Lu Cuisine (Shandong Cuisine) is one of the Eight Great Cuisines in China.
As an important component of Chinese culinary art, Shandong cuisine, also known as Lu Cai for short, boasts a long history and far-reaching impact. Shandong cuisine can be traced back to the Spring and Autumn Period (770-221BC). It was quickly developed in the South and North Dynasty (960-1279), and was recognized as an important style of cooking in the Qing Dynasty (1644-1911). Shangdong cuisine is representative of northern China's cooking and its technique has been widely absorbed in northeast China.
Shandong is a large peninsula surrounded by the sea, with the Yellow River meandering through the center. As a result, seafood is a major component of Shandong cuisine. Shandong's most famous dish is the "sweet and sour carp". A truly authentic "sweet and sour carp" must come from the Yellow River.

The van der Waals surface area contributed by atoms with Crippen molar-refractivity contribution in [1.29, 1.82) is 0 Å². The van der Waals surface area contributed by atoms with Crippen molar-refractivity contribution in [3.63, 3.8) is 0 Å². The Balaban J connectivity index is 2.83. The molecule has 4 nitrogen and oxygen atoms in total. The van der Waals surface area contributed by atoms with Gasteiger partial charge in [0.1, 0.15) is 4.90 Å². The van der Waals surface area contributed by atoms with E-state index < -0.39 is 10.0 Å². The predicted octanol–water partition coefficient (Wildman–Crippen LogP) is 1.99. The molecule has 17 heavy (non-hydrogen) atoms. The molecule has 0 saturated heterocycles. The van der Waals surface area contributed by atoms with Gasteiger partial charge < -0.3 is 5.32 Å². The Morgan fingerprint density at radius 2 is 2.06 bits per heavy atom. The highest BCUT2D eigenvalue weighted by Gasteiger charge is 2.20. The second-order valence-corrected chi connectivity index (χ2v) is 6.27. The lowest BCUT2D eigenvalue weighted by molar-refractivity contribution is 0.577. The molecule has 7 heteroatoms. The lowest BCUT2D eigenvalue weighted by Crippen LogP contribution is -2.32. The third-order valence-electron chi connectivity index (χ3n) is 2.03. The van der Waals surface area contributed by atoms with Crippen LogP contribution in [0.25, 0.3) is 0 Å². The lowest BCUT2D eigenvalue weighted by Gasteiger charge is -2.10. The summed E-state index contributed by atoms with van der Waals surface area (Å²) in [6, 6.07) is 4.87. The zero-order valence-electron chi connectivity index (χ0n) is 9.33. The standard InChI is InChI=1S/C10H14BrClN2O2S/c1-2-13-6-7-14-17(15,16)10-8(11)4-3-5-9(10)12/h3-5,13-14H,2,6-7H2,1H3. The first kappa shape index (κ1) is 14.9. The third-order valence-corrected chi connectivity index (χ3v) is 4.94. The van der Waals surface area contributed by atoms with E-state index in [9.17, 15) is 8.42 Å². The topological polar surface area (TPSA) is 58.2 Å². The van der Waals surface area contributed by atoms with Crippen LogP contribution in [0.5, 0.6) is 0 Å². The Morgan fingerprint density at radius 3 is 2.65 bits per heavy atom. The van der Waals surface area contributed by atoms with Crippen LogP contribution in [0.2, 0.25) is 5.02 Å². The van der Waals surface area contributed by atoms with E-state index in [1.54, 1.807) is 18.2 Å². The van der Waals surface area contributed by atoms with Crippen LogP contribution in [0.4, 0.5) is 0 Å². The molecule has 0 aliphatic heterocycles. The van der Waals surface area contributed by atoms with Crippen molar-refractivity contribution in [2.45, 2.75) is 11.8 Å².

Shangdong cuisine is famous for its wide selection of material and use of different cooking methods. The raw materials are mainly domestic animals and birds, seafood and vegetables. The masterly cooking techniques include Bao (quick frying), Liu (quick frying with corn flour), Pa (stewing), roasting, boiling, using sugar to make fruit, crystallizing with honey.